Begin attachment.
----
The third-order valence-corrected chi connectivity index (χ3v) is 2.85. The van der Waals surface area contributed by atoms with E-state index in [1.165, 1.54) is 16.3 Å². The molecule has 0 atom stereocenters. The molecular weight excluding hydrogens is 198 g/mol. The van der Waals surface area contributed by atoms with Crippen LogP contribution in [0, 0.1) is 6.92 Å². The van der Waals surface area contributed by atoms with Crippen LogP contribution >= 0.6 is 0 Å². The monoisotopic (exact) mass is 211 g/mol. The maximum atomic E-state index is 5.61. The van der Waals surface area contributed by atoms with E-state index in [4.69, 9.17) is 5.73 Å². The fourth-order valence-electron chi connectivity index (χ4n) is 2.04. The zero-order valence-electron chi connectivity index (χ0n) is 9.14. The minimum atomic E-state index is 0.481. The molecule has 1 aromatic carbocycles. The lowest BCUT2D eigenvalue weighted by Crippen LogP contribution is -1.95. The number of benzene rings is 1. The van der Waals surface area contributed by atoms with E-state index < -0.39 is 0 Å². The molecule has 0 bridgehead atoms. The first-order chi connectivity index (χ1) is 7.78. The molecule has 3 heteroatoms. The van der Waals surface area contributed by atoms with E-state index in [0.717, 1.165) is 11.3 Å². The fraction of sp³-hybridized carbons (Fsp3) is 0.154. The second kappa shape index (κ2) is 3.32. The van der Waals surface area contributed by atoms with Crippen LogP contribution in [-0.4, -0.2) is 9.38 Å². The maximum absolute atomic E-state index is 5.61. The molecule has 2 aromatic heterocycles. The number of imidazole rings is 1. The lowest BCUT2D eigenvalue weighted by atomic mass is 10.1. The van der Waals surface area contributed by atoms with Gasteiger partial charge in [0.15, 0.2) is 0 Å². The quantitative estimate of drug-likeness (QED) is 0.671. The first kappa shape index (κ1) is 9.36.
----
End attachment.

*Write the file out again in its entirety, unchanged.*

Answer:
The third-order valence-corrected chi connectivity index (χ3v) is 2.85. The van der Waals surface area contributed by atoms with E-state index in [1.165, 1.54) is 16.3 Å². The molecule has 0 atom stereocenters. The molecular weight excluding hydrogens is 198 g/mol. The van der Waals surface area contributed by atoms with Crippen LogP contribution in [0, 0.1) is 6.92 Å². The van der Waals surface area contributed by atoms with Crippen LogP contribution >= 0.6 is 0 Å². The monoisotopic (exact) mass is 211 g/mol. The maximum atomic E-state index is 5.61. The van der Waals surface area contributed by atoms with E-state index in [4.69, 9.17) is 5.73 Å². The fourth-order valence-electron chi connectivity index (χ4n) is 2.04. The zero-order valence-electron chi connectivity index (χ0n) is 9.14. The minimum atomic E-state index is 0.481. The molecule has 1 aromatic carbocycles. The lowest BCUT2D eigenvalue weighted by Crippen LogP contribution is -1.95. The number of benzene rings is 1. The van der Waals surface area contributed by atoms with E-state index < -0.39 is 0 Å². The molecule has 0 bridgehead atoms. The first-order chi connectivity index (χ1) is 7.78. The molecule has 3 heteroatoms. The van der Waals surface area contributed by atoms with E-state index in [0.717, 1.165) is 11.3 Å². The fraction of sp³-hybridized carbons (Fsp3) is 0.154. The second kappa shape index (κ2) is 3.32. The van der Waals surface area contributed by atoms with Crippen LogP contribution in [-0.4, -0.2) is 9.38 Å². The maximum absolute atomic E-state index is 5.61. The molecule has 2 aromatic heterocycles. The number of imidazole rings is 1. The lowest BCUT2D eigenvalue weighted by atomic mass is 10.1. The van der Waals surface area contributed by atoms with Gasteiger partial charge in [0.15, 0.2) is 0 Å². The quantitative estimate of drug-likeness (QED) is 0.671. The first kappa shape index (κ1) is 9.36.